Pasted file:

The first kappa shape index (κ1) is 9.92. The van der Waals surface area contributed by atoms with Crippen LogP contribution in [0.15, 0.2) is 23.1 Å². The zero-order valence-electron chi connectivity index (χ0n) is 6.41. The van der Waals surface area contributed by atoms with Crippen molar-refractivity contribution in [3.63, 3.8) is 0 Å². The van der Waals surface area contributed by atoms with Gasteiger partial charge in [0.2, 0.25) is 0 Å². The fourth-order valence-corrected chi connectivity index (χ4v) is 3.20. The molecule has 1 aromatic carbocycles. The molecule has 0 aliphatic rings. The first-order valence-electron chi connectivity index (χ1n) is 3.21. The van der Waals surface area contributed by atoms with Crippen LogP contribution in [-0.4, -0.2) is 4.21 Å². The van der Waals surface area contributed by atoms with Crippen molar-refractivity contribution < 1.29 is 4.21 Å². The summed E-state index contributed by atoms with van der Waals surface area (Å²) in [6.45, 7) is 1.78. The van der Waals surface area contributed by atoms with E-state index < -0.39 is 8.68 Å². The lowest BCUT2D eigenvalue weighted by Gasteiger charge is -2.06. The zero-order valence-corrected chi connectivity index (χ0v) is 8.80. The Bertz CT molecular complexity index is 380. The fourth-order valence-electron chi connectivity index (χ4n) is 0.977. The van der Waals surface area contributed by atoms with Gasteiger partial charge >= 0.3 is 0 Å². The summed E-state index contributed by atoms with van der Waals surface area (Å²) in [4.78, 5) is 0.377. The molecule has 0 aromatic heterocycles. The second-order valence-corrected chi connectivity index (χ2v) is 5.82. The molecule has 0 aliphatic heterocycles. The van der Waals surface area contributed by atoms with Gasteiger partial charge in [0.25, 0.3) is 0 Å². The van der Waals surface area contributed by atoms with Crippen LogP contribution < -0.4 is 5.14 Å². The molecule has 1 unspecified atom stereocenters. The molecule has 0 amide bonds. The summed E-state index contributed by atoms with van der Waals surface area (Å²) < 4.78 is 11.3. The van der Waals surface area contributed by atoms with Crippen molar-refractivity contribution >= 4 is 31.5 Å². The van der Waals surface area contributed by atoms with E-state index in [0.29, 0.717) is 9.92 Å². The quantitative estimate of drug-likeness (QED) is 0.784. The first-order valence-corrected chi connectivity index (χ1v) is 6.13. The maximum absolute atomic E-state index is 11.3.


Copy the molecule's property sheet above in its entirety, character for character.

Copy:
The first kappa shape index (κ1) is 9.92. The van der Waals surface area contributed by atoms with Crippen LogP contribution in [0.15, 0.2) is 23.1 Å². The zero-order valence-electron chi connectivity index (χ0n) is 6.41. The van der Waals surface area contributed by atoms with Crippen molar-refractivity contribution in [3.63, 3.8) is 0 Å². The van der Waals surface area contributed by atoms with Gasteiger partial charge in [0.2, 0.25) is 0 Å². The fourth-order valence-corrected chi connectivity index (χ4v) is 3.20. The molecule has 1 aromatic carbocycles. The molecule has 0 aliphatic rings. The first-order valence-electron chi connectivity index (χ1n) is 3.21. The van der Waals surface area contributed by atoms with Crippen LogP contribution in [-0.4, -0.2) is 4.21 Å². The van der Waals surface area contributed by atoms with Crippen molar-refractivity contribution < 1.29 is 4.21 Å². The summed E-state index contributed by atoms with van der Waals surface area (Å²) in [6.45, 7) is 1.78. The van der Waals surface area contributed by atoms with E-state index < -0.39 is 8.68 Å². The lowest BCUT2D eigenvalue weighted by Gasteiger charge is -2.06. The zero-order valence-corrected chi connectivity index (χ0v) is 8.80. The Bertz CT molecular complexity index is 380. The fourth-order valence-electron chi connectivity index (χ4n) is 0.977. The van der Waals surface area contributed by atoms with Gasteiger partial charge >= 0.3 is 0 Å². The summed E-state index contributed by atoms with van der Waals surface area (Å²) in [4.78, 5) is 0.377. The molecule has 0 aromatic heterocycles. The second-order valence-corrected chi connectivity index (χ2v) is 5.82. The molecule has 0 aliphatic heterocycles. The van der Waals surface area contributed by atoms with Gasteiger partial charge in [0.25, 0.3) is 0 Å². The van der Waals surface area contributed by atoms with Crippen LogP contribution < -0.4 is 5.14 Å². The molecule has 1 unspecified atom stereocenters. The molecule has 0 amide bonds. The summed E-state index contributed by atoms with van der Waals surface area (Å²) < 4.78 is 11.3. The van der Waals surface area contributed by atoms with Crippen molar-refractivity contribution >= 4 is 31.5 Å². The van der Waals surface area contributed by atoms with E-state index in [0.29, 0.717) is 9.92 Å². The quantitative estimate of drug-likeness (QED) is 0.784. The first-order valence-corrected chi connectivity index (χ1v) is 6.13. The maximum absolute atomic E-state index is 11.3.